It is highly recommended that you read the Diary of Anne Frank before visiting the Anne Frank House. The experience will be more meaningful if you understand it better. The book is available on Amazon for Kindle, audiobook, hardcover, and paperback.

If you haven’t read the book, you can do an introductory program before your visit. Anne Frank’s story and the persecution of Jews during the Second World War will be discussed. You will be better prepared for your visit with a better understanding of what to expect.

You must visit The Anne Frank House with an open heart and mind; it is a small piece of history that we should all learn more about.

What To Expect

The museum’s many rooms, nooks, and crannies allow visitors to get a sense of Anne Frank’s experience. Quotes, photos, film images, and original items, including Anne Frank’s diary, bring the story of Anne Frank to life in an authentic yet respectful way. The experience is one you don’t want to miss.

You will be transported back in time as you walk through Anne Frank House, with its steep stairwells and original artifacts.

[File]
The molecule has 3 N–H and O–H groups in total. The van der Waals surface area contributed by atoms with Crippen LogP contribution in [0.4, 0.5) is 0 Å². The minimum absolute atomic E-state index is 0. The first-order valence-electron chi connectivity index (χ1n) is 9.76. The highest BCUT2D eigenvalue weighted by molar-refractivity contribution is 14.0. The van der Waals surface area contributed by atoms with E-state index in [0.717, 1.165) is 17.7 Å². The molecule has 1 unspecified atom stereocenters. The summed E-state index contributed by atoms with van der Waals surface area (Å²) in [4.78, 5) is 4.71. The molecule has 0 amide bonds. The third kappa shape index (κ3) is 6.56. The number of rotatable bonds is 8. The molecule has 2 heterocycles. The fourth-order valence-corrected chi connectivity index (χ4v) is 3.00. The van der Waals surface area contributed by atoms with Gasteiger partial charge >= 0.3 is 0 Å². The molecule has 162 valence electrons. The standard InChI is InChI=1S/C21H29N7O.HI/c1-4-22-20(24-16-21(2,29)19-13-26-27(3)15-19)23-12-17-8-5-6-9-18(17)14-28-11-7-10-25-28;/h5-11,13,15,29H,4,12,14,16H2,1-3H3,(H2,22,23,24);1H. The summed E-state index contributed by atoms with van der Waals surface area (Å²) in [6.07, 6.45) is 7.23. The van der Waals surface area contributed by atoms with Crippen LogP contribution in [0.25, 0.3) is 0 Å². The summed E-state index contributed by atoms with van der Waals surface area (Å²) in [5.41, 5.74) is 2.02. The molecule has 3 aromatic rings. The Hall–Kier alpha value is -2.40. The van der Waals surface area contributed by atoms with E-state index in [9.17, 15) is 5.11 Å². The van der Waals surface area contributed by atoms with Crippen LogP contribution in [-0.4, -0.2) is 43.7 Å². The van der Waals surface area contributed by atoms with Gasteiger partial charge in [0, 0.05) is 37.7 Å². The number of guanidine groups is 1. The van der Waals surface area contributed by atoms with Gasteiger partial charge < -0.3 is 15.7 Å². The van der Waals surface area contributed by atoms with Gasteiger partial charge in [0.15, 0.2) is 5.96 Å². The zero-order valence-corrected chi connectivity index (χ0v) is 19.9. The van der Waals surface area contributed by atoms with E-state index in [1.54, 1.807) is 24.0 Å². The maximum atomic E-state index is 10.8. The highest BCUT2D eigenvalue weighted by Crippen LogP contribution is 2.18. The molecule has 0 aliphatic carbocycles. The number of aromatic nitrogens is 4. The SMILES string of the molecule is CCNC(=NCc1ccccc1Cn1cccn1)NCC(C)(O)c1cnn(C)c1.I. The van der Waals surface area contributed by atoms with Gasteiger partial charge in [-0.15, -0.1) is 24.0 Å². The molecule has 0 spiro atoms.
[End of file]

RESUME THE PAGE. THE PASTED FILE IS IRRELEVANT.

You can freely wander through Anne Frank House, so make sure you see everything. A secret annex is hidden behind a hinged bookcase; be sure not to miss it.

Entrance to secret annex at Anne Frank House museum

During the Second World War, Anne was persecuted and discriminated against by thousands of Jews, and the main exhibition space pays a thoughtful and rich tribute to that. It is incredibly authentic, if not a little haunting, to visit the Anne Frank House museum, as much of it is perfectly preserved.


Make sure you put the Anne Frank House museum at the top of your list when you visit Amsterdam. Observing the pictures taped to Anne Frank’s walls and other exhibits allows us to view an incredible individual and reflect on the resilience of the human spirit.

If you are visiting the Anne Frank House museum, you might be interested in touring the Jewish Cultural Quarter. The Jewish Cultural Quarter Tour includes an entrance fee to the Jewish Cultural Quarter, which you can visit before or after the tour, and a 2-hour walking tour themed around Anne Frank.

Remember, it is necessary to purchase Anne Frank House tickets separately and in advance if you wish to enter the house.